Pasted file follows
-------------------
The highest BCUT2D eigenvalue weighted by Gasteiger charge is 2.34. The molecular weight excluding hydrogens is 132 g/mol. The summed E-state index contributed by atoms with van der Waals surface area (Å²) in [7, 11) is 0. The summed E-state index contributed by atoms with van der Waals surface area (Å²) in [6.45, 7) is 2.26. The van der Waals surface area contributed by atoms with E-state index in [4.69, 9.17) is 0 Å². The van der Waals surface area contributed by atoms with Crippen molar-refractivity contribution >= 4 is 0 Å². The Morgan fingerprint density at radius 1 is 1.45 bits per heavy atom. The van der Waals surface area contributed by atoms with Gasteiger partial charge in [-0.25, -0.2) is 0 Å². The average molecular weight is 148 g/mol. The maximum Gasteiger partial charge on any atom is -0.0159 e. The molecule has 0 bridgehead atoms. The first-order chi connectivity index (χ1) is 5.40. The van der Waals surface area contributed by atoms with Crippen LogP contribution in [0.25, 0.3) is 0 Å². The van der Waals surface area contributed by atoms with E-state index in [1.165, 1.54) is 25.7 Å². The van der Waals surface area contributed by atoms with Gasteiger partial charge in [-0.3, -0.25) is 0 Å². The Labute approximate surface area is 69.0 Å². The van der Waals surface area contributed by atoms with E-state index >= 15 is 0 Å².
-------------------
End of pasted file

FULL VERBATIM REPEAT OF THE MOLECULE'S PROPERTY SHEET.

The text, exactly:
The highest BCUT2D eigenvalue weighted by Gasteiger charge is 2.34. The molecular weight excluding hydrogens is 132 g/mol. The summed E-state index contributed by atoms with van der Waals surface area (Å²) in [7, 11) is 0. The summed E-state index contributed by atoms with van der Waals surface area (Å²) in [6.45, 7) is 2.26. The van der Waals surface area contributed by atoms with E-state index in [4.69, 9.17) is 0 Å². The van der Waals surface area contributed by atoms with Crippen molar-refractivity contribution >= 4 is 0 Å². The Morgan fingerprint density at radius 1 is 1.45 bits per heavy atom. The van der Waals surface area contributed by atoms with Gasteiger partial charge in [-0.25, -0.2) is 0 Å². The average molecular weight is 148 g/mol. The maximum Gasteiger partial charge on any atom is -0.0159 e. The molecule has 0 bridgehead atoms. The first-order chi connectivity index (χ1) is 5.40. The van der Waals surface area contributed by atoms with Crippen LogP contribution in [0.25, 0.3) is 0 Å². The van der Waals surface area contributed by atoms with E-state index in [1.165, 1.54) is 25.7 Å². The van der Waals surface area contributed by atoms with Gasteiger partial charge in [-0.3, -0.25) is 0 Å². The Labute approximate surface area is 69.0 Å². The van der Waals surface area contributed by atoms with E-state index >= 15 is 0 Å².